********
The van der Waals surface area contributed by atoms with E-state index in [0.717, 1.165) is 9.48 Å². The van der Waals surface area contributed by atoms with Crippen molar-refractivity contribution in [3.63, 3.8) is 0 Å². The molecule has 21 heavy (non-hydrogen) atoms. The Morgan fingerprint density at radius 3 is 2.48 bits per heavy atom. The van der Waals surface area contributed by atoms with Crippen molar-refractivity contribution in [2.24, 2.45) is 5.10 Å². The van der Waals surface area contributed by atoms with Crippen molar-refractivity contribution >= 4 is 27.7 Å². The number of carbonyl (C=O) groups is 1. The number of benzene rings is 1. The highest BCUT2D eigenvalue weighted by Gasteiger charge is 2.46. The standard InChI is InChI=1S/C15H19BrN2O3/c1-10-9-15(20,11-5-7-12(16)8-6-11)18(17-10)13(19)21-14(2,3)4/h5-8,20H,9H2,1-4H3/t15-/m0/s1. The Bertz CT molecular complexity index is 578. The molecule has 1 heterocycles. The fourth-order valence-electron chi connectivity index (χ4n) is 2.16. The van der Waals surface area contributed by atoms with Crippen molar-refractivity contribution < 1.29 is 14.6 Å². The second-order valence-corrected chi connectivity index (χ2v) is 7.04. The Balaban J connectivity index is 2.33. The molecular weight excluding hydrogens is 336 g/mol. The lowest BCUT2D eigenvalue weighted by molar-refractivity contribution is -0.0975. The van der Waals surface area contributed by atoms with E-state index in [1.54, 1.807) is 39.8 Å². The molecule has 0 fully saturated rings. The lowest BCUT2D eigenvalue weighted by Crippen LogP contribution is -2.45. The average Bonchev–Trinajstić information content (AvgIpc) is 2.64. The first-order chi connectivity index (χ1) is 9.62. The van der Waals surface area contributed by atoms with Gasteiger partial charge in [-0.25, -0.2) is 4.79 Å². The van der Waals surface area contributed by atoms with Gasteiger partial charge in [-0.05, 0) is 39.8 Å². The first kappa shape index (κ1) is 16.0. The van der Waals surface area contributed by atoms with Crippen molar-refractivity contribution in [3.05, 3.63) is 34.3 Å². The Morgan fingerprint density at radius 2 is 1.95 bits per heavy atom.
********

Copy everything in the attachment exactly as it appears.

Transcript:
The van der Waals surface area contributed by atoms with E-state index in [0.717, 1.165) is 9.48 Å². The van der Waals surface area contributed by atoms with Crippen molar-refractivity contribution in [3.63, 3.8) is 0 Å². The molecule has 21 heavy (non-hydrogen) atoms. The Morgan fingerprint density at radius 3 is 2.48 bits per heavy atom. The van der Waals surface area contributed by atoms with Crippen molar-refractivity contribution in [2.24, 2.45) is 5.10 Å². The van der Waals surface area contributed by atoms with Crippen molar-refractivity contribution >= 4 is 27.7 Å². The number of carbonyl (C=O) groups is 1. The number of benzene rings is 1. The highest BCUT2D eigenvalue weighted by Gasteiger charge is 2.46. The standard InChI is InChI=1S/C15H19BrN2O3/c1-10-9-15(20,11-5-7-12(16)8-6-11)18(17-10)13(19)21-14(2,3)4/h5-8,20H,9H2,1-4H3/t15-/m0/s1. The Bertz CT molecular complexity index is 578. The molecule has 1 heterocycles. The fourth-order valence-electron chi connectivity index (χ4n) is 2.16. The van der Waals surface area contributed by atoms with Crippen molar-refractivity contribution < 1.29 is 14.6 Å². The second-order valence-corrected chi connectivity index (χ2v) is 7.04. The Balaban J connectivity index is 2.33. The molecular weight excluding hydrogens is 336 g/mol. The lowest BCUT2D eigenvalue weighted by molar-refractivity contribution is -0.0975. The van der Waals surface area contributed by atoms with E-state index in [1.54, 1.807) is 39.8 Å². The molecule has 0 fully saturated rings. The lowest BCUT2D eigenvalue weighted by Crippen LogP contribution is -2.45. The average Bonchev–Trinajstić information content (AvgIpc) is 2.64. The first-order chi connectivity index (χ1) is 9.62. The van der Waals surface area contributed by atoms with Gasteiger partial charge in [-0.25, -0.2) is 4.79 Å². The van der Waals surface area contributed by atoms with Gasteiger partial charge in [-0.05, 0) is 39.8 Å². The first kappa shape index (κ1) is 16.0. The van der Waals surface area contributed by atoms with Crippen molar-refractivity contribution in [3.05, 3.63) is 34.3 Å². The Morgan fingerprint density at radius 2 is 1.95 bits per heavy atom.